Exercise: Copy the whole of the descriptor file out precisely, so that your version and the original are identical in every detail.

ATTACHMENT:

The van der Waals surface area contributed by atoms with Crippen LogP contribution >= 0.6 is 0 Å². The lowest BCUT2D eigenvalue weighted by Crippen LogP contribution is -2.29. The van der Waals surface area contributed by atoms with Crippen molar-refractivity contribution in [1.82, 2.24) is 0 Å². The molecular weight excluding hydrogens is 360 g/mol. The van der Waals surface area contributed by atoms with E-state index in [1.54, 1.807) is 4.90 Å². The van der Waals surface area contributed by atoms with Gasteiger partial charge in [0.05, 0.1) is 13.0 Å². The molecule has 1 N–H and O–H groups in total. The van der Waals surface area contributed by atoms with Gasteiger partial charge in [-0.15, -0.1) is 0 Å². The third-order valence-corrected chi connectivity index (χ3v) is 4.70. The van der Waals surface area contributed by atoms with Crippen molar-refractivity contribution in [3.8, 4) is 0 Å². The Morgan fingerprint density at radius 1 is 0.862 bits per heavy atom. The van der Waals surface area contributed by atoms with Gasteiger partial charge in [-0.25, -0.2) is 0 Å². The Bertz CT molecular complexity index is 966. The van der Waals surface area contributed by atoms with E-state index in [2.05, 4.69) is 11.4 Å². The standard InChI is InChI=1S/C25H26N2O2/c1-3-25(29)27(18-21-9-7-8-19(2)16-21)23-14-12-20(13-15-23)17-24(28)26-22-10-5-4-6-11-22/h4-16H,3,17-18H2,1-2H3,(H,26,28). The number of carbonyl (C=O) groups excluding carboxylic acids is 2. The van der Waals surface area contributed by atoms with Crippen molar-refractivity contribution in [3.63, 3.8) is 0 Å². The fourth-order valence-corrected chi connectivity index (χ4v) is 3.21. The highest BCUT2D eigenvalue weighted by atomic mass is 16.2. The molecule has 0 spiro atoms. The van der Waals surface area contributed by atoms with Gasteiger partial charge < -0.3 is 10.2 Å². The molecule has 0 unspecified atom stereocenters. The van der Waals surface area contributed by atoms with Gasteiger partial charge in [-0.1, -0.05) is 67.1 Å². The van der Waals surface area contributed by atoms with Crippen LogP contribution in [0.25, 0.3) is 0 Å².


The van der Waals surface area contributed by atoms with Crippen LogP contribution >= 0.6 is 0 Å². The lowest BCUT2D eigenvalue weighted by Crippen LogP contribution is -2.29. The van der Waals surface area contributed by atoms with Crippen molar-refractivity contribution in [1.82, 2.24) is 0 Å². The molecular weight excluding hydrogens is 360 g/mol. The van der Waals surface area contributed by atoms with E-state index in [1.54, 1.807) is 4.90 Å². The van der Waals surface area contributed by atoms with Gasteiger partial charge in [0.05, 0.1) is 13.0 Å². The molecule has 1 N–H and O–H groups in total. The van der Waals surface area contributed by atoms with Gasteiger partial charge in [-0.15, -0.1) is 0 Å². The third-order valence-corrected chi connectivity index (χ3v) is 4.70. The van der Waals surface area contributed by atoms with Crippen molar-refractivity contribution in [3.8, 4) is 0 Å². The Morgan fingerprint density at radius 1 is 0.862 bits per heavy atom. The van der Waals surface area contributed by atoms with Gasteiger partial charge in [-0.25, -0.2) is 0 Å². The Bertz CT molecular complexity index is 966. The van der Waals surface area contributed by atoms with E-state index in [2.05, 4.69) is 11.4 Å². The standard InChI is InChI=1S/C25H26N2O2/c1-3-25(29)27(18-21-9-7-8-19(2)16-21)23-14-12-20(13-15-23)17-24(28)26-22-10-5-4-6-11-22/h4-16H,3,17-18H2,1-2H3,(H,26,28). The number of carbonyl (C=O) groups excluding carboxylic acids is 2. The van der Waals surface area contributed by atoms with Crippen molar-refractivity contribution in [3.63, 3.8) is 0 Å². The fourth-order valence-corrected chi connectivity index (χ4v) is 3.21. The highest BCUT2D eigenvalue weighted by atomic mass is 16.2. The molecule has 0 spiro atoms. The van der Waals surface area contributed by atoms with Gasteiger partial charge < -0.3 is 10.2 Å². The molecule has 0 unspecified atom stereocenters. The van der Waals surface area contributed by atoms with Gasteiger partial charge in [-0.1, -0.05) is 67.1 Å². The van der Waals surface area contributed by atoms with Crippen LogP contribution in [0.25, 0.3) is 0 Å².